DKM Bismarck was considered unsinkable. There was quite a mystery around the sinking – whether she was sunk by the British or if she was scuttled by her own crew. We decided to revisit this mystery and see if we could come up with an answer. One of the best ways to fund an expedition is to make a film about it. Discovery Channel became our sponsor for this expedition.
Bismarck was a hard film to make. Not only were we filming at 16,000 feet underwater, we were also pioneering new bot technologies and a new HD, 3D Camera system (it was the only one of it’s kind in the world at that point (2002).
I think it turned out the best of the Earthship documentaries so far. I probably feel that way because my work made up over 40% of the shots in this film. You see, I found all the archival footage which wasn’t an easy task. I also might add that this is the documentary that got nominated for 5 Emmys winning 1. I’m not saying that had anything to do with my work…….Okay it probably didn’t, but Discovery channel did pay me an enormous complement by saying that my work on the Bismarck was the best and most thorough archival research they had ever seen.
It’s a bit like being a detective.
I spent days and days at the National Archives in Maryland. I ended up scanning hours of unmarked canisters of films that just had war dept www II markings and nothing other than that. A lot of the footage I was looking for was seized war footage. My huckleberry was when I ended up finding an unmarked reel with a propoganda film about Hitler Youth. Turns out it, the youth had a replica of Bismarck and they were carrying it on their shoulders. I couldn’t believe I’d found that reel. I also did lot’s of research on 15 inch guns which sent me to the Naval Surface Warfare Center – and where they did a lot of ballistics tests on the big guns.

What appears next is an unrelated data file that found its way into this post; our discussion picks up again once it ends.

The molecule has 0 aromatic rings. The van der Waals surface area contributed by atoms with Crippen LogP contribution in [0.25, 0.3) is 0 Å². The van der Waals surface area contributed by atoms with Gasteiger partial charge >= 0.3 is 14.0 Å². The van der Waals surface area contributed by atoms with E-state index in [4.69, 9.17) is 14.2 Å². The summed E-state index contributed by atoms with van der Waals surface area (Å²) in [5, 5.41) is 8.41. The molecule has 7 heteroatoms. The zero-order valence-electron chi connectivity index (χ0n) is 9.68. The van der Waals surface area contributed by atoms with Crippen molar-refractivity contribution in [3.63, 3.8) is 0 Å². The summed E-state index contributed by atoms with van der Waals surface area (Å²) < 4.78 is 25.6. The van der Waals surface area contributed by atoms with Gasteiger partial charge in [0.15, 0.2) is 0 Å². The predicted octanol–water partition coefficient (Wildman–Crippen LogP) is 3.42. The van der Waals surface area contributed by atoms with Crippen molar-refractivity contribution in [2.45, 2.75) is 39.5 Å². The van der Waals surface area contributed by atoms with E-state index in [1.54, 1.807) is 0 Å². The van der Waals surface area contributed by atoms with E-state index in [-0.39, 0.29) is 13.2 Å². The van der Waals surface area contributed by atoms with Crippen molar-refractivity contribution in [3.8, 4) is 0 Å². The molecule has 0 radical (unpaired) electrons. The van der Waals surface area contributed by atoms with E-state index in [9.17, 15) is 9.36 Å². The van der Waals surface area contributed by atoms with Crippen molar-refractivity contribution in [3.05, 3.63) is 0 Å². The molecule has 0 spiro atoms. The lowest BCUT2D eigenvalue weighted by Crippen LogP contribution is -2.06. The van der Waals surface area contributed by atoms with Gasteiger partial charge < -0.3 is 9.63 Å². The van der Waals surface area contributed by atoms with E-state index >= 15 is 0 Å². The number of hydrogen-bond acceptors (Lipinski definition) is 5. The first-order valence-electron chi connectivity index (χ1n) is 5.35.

I also spent numerous hours searching for footage overseas. The Imperial War Museum was an amazing asset as was the the Bundesarchiv in Germany. I even had a search at the Moscow Archives.
224 archival shots
“It was WWII’s most fearsome ship. A ship so powerful, it sank the pride of the British fleet with a single salvo. Hearing the news, Winston Churchill saw no choice. He sent nearly the entire Royal Navy to hunt and destroy it. But what really happened to this German legend? Was she sunk? Or was she scuttled? Now Titanic director James Cameron returns to the high seas to tell the tale and search for the truth. Leading a team of explorers, historians and Bismarck survivors, Cameron examines the wreck three miles down and discovers the answers that may finally end the debate. With revolutionary production techniques and high-tech Remotely Operated Vehicles, Cameron lights up this dark world and gives us the first glimpse inside the Bismarck in more than 60 years. Stunning high-definition footage shows underwater images with cinematic clarity. Cutting-edge animation and ultra-realistic reenactments bring the survivors’ stories to life. Join the expedition and relive the dramatic final days of the DKM Bismarck.”